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A rise in temperature leads to the spread of malaria, according to a review of conflicting studies.

The review, which assessed  over 70 studies that set out to untangle the link between rising temperatures and malaria incidence, says those studies that have found a link are based on more robust statistical methods than those that have not.

It is widely believed that vector-borne diseases are set to worsen with climate change. But the links are complex and some argue that vector-borne diseases in certain areas might actually decrease with climate change (see Climate complexities stoke disease controversies).

Focusing exclusively on malaria, Luis Chaves of Emory University in the United States and Constantianus Koenraadt of Wageningen University in the Netherlands, analysed the studies using new modelling techniques. They found a clear link between temperature rises and the spread of malaria — even in studies where no previous association was found.

Writing in The Quarterly Review of Biology, the scientists conclude that "evidence for a role of climate in the dynamics [of malaria] is robust".

In particular, the authors criticised studies that had found temperatures to be stable but malaria to be spreading – and had concluded that there could therefore be no link between the two. Temperature changes are surprisingly hard to measure in a relevant way but Chaves and Koenraadt said that more robust models revealed that they were, in fact, increasing.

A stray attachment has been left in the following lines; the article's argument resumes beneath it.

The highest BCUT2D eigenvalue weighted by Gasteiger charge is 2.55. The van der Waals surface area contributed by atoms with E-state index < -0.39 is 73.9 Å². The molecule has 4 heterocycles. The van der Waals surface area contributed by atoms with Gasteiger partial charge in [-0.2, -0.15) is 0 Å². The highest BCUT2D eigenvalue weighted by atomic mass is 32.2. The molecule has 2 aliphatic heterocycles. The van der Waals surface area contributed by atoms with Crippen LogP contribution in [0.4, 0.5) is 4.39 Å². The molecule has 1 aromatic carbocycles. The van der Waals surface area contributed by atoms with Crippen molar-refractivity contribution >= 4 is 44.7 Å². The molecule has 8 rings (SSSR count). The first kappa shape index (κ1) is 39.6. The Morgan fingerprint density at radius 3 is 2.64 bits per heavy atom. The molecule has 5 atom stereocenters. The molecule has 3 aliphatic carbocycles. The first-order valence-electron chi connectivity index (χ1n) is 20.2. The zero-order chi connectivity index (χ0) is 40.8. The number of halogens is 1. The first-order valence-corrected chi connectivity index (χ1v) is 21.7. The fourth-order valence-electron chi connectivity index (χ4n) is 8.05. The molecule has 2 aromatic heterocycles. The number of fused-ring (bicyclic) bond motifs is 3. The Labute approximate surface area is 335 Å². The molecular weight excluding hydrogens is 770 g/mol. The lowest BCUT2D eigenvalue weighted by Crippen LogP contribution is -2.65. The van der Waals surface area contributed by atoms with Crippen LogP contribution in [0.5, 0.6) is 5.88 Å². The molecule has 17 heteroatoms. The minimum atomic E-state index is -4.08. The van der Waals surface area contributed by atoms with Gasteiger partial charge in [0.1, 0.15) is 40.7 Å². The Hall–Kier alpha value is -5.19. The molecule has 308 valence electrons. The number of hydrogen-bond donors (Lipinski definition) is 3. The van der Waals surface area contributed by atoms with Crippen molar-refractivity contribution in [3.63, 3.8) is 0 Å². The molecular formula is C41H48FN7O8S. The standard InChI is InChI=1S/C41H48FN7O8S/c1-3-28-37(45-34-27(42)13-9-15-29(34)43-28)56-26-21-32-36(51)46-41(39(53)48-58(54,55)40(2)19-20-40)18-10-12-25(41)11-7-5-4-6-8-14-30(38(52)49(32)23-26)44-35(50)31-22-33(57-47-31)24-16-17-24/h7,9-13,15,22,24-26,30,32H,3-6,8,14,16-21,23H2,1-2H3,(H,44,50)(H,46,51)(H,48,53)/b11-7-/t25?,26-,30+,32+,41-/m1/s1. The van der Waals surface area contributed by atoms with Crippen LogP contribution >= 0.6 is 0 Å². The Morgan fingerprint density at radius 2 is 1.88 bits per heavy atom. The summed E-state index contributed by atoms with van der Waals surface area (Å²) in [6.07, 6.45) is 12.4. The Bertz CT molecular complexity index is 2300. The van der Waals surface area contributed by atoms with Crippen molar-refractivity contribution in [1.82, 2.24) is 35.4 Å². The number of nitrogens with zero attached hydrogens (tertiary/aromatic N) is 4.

But Simon Hay, an infectious disease epidemiologist at Oxford University and author of one of the studies criticised in the review, said many factors exert a more dramatic effect on malaria than temperature — if indeed temperature exerts any effect at all. He said that studies conducted subsequent to the Chaves-Koenraadt review are finding that the incidence of malaria is decreasing in some areas.

"I think the primary drivers of malaria prevalence in most regions are intervention coverage," Hay told SciDev.Net. In the African highlands, the site of many studies of temperature and malaria, this has involved "the introduction of an effective replacement to chloroquine and more latterly high ITN [insecticide treated nets] coverage".

Chaves and Koenraadt acknowledge that climate is not the only factor affecting malaria's spread. Changes in agricultural practice, human migration, population density, poverty and access to health services are other important factors, they say.

But scientists must continue to investigate the effects of climate on malaria as part of their efforts to develop effective mitigation strategies in the future, Chaves and Koenraadt insist in their report.

Link to abstract in The Quarterly Review of Biology


The Quarterly Review of Biology Volume 85, Issue 1, Page 27-55, March 2010 doi: 10.1086/650284